7 ways to trash your Adwords Quality Score
Ian Lurie Nov 11 2011
Yesterday I gave a plain English explanation of Adwords quality score: Why it exists and how it (probably) works. Today we get to have some fun: There are soooo many ways to destroy your quality score. I’ll explain the top 7, and give a tip for improving your score at the same time.
1: The ad with no shame
Some pay-per-click (PPC) ads are just… well… easy. They’ll take any clicks they can get. For instance: You can’t really buy a llama at Amazon.com:
Yes, there are llama products, and products named ‘llama’. But I searched for “buy a llama.” I want a llama, dammit. Preferably with hats (don’t click that link unless you want to waste 20 minutes).
These kinds of matches are funny, but they boost impressions while killing clickthru rate (CTR). No one searching for ‘target shooting’ is going to click this ad:
That, in turn, kills quality scores, which leads to higher bid costs.
The fix: Start specific, with exact and phrase match terms. Use negative keyword matches like “-target shooting” to prevent overly-broad matches that cause your ad to show up all over the place.
2: The humungous budget increase
If you’re getting a high conversion rate, it’s tempting to triple your budget. More spend has to equal more sales, right?
In a perfect world, an increased spend leads to increased impressions, with then leads to more sales while not lowering your CTR (clickthru rates, for non-PPC nerds):
But, sadly, a huge budget increase often means your ad starts showing up in unexpected places. That means a lot more impressions without a proportional increase in clicks:
The fix: A carefully managed budget increase. Slowly ramp up your spend, while also watching clickthru rate and performance. Don’t forget negative keywords, too!
3: The home page-linked ad
I see a lot of folks pointing all of their PPC ads at their home page. That’s a terrible practice. Say you’ve got 20 products in your store. If you create 20 ads, one for each product, and point all those ads at your home page, then you lose relevance. That’s because you can’t possibly make your home page completely relevant to all 20 products.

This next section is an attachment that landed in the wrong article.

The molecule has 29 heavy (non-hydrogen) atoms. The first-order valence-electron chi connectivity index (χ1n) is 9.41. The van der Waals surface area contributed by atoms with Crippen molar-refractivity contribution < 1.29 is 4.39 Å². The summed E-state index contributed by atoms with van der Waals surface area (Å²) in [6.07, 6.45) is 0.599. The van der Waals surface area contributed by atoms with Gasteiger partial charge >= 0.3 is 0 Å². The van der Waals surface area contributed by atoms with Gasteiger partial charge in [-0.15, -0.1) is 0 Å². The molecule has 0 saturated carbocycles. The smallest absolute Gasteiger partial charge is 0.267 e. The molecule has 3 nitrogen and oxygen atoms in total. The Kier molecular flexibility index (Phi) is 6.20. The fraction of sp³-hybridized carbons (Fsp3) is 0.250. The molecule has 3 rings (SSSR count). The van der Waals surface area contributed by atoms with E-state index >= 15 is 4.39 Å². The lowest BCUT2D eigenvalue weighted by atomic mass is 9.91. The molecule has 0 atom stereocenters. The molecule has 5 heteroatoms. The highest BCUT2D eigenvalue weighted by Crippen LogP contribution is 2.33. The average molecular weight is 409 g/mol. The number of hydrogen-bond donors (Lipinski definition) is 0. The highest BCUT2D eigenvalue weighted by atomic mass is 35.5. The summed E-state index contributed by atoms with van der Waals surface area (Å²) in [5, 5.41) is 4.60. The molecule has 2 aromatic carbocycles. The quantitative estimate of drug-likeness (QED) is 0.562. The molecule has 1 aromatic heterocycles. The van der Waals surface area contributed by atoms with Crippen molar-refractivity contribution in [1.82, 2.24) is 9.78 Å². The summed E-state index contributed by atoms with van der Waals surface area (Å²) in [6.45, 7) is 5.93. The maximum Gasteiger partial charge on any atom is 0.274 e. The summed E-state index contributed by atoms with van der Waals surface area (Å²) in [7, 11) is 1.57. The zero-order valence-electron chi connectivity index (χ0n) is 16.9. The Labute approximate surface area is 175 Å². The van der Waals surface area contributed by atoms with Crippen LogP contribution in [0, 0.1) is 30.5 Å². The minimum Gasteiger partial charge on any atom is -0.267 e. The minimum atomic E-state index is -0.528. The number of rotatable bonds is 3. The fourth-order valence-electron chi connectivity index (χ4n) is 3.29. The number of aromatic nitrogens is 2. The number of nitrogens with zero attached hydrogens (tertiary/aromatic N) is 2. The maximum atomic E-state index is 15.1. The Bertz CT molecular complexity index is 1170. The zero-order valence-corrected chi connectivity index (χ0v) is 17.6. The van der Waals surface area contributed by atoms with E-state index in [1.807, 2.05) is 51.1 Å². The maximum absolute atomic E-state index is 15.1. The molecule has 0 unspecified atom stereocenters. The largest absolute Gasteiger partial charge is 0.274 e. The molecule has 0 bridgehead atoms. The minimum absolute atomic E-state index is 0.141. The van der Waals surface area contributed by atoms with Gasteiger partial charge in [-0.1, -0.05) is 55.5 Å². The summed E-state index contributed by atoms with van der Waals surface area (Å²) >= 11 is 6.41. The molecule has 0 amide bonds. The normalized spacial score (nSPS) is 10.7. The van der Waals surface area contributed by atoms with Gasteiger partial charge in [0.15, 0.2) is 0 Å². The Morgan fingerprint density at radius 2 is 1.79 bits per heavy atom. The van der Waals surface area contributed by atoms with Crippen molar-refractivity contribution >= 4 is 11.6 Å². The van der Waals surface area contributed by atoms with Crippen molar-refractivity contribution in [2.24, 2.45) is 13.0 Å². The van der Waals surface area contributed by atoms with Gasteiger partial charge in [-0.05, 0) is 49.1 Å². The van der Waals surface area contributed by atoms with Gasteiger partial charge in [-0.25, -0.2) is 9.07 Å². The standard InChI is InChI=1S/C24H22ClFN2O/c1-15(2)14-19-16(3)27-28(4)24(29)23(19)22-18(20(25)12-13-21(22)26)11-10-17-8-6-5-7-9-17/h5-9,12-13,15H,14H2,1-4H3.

Do this in a store with 2000 products, and the problem gets a lot worse. When Google’s adbot goes and crawls your target page, it’ll see a lack of keyword relevance and reduce your quality score.
The fix: Easy. Point your ads at the most relevant ‘deep’ pages on your site.
4: The irrelevant landing page
Then there are those pages that make zero sense. I did a search for ‘rubber ducky bandages,’ clicked an ad and got this:
Faith has its place in healing, but this really isn’t what I wanted.
The fix: Don’t be an idiot. Check your links. And don’t send me to Moses, Jesus, Mohammed, Shiva, the Buddha or anyone else if all I wanted was a rubber ducky bandage.
5. The slow-loading lander
I’ve talked a lot about site performance in the past. Slow-loading pages kill quality scores. If your landing page takes longer than 5 seconds to load, you have some work to do.
The fix: Read this. Get YSlow and Google Pagespeed, and run them. Follow their instructions. Hire a developer and designer who actually know what ‘compression’ is.
6: The terrible ad
Shoe laces aren’t that exciting, but this is ridiculous:
The fix: At least pretend you’re interested.
7: Automation, run amok
There are lots of automated bid management tools out there. They’re pretty cool. But you have to check in on your campaigns once in a while. If you just set your bid management toolset and leave everything for six months, you’re going to get a nasty surprise in your credit card bill. At some point, somewhere, the tool will take a small mistake you made, or a negative keyword you forgot, and faithfully replicate your error X 1,000.
The fix: Trust, but verify.
The whole point
The whole point of quality score is to deliver the most relevant ads that link to the most useful stuff. So, make sure your ads are relevant, and that they point to the most useful stuff for that search query. Do that, and you should be fine. If it doesn’t work, consider look at page performance, product issues or other problems that might be hurting quality.
Ian Lurie is CEO and founder of Portent Inc. He's recorded training for Lynda.com, writes regularly for the Portent Blog and has been published on AllThingsD, Forbes.com and TechCrunch. Ian speaks at conferences around the world, including SearchLove, MozCon, SIC and ad:Tech. Follow him on Twitter at portentint. He also just published a book about strategy for services businesses: One Trick Ponies Get Shot, available on Kindle. Read More